Individual feedback on your case study reports or essays is provided on the feedback forms attached to your work. These forms consist of four sections. Firstly, there is a section where you will receive your provisional mark. This is the mark that you receive after your script has been through the School’s internal marking process (i.e. it has been first marked and internally moderated), but before the external examiners have checked the marking across the module and indicated that they are happy with it, and before the final mark has been confirmed by the Board of Examiners. Secondly, there is a section where your tutor will provide general comments on your work. Thirdly, there is a section where your tutor will identify some key areas for improvement. Finally, there is a tick-box section. This section will be completed using the criteria listed below, and includes things like whether or not you actually answered the case study/ essay question, whether your answer possessed a clear and logical argument (which was backed up by supporting evidence), how well the essay or the report communicated your ideas and whether or not it followed the accepted academic conventions on style and referencing. The purpose of the tick box section is to provide you with a quick at-a-glance overview of the strengths and weaknesses of a case study report or an essay. It is important to note that it isn't used to calculate the mark. The relative weighting that your tutors give to a particular indicator will depend on what they are trying to test with the assignment.
This case study report / essay addressed the question that was set
The first and most basic requirement of an assignment is that it answers the question that has been set; not the question that you would have liked to have been asked or indeed have prepared an answer to. A great essay or a report is not a great answer unless it actually addresses the question, no matter how well it is written. If a question asks you to describe x, you need to describe x, not y or z; if it asks you to critically evaluate y, then you need to critically evaluate y, not just describe y. Furthermore, this needs to be the chief focus of what you write. If, for example, your tutor asks you to compare and contrast two approaches to understanding organisational behaviour, this may require you to describe the two approaches first. However, most of the marks will come from undertaking the comparison. Don’t expect top marks for writing a lot of description but only supplying a little bit of the value-added for which you have been asked. The other thing to keep in mind is that at degree level there may not be a right or wrong answer. Different people looking at the same problem, under the same set of circumstances, can quite legitimately arrive at completely different conclusions. A key part of being a student involves reviewing what other people have to say about a subject and forming your own judgment. In short you are being tested not so much on what you think but rather on the quality of your reasoning and your ability to marshal evidence to back up your position.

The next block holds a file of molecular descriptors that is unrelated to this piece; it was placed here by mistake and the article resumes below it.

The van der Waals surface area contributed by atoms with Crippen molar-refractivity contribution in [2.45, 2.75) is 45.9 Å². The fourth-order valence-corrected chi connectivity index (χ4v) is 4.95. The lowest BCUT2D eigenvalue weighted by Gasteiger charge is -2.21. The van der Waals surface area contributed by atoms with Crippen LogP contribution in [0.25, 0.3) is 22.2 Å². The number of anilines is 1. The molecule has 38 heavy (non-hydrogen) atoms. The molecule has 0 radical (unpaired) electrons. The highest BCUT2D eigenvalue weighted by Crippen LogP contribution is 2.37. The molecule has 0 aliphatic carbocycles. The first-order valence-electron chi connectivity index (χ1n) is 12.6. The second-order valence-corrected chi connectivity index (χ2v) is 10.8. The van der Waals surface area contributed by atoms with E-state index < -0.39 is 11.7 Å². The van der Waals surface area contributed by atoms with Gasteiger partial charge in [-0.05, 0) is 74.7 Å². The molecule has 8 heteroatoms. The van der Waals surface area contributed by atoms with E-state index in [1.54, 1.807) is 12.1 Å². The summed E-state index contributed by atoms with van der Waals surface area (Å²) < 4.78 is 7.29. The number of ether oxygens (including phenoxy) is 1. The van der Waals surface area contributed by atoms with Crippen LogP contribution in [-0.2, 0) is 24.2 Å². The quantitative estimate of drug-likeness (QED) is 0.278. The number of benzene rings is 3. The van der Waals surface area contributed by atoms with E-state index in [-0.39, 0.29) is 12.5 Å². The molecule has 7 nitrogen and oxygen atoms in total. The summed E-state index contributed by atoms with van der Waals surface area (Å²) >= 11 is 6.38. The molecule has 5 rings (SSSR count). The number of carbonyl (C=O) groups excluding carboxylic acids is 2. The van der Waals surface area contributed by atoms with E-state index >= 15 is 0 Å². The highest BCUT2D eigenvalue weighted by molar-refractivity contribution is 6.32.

This case study report/ essay possessed a clear argument
It logically follows from the above, that your argument plays a key role in determining the quality of your answer. To an academic, an argument consists of a set of propositions (or premises), which, when taken together, give rise to a logical conclusion. For example, in response to the question, ‘why is it so difficult for organizations to plan effectively?’ one argument might be: organizations often find it so difficult to plan effectively because effective planning requires individuals to be operating in an environment which is to some extent predictable, however in the era of globalization business markets are just not like that’. Whether or not this is a good argument rests on a number of things. One thing to consider is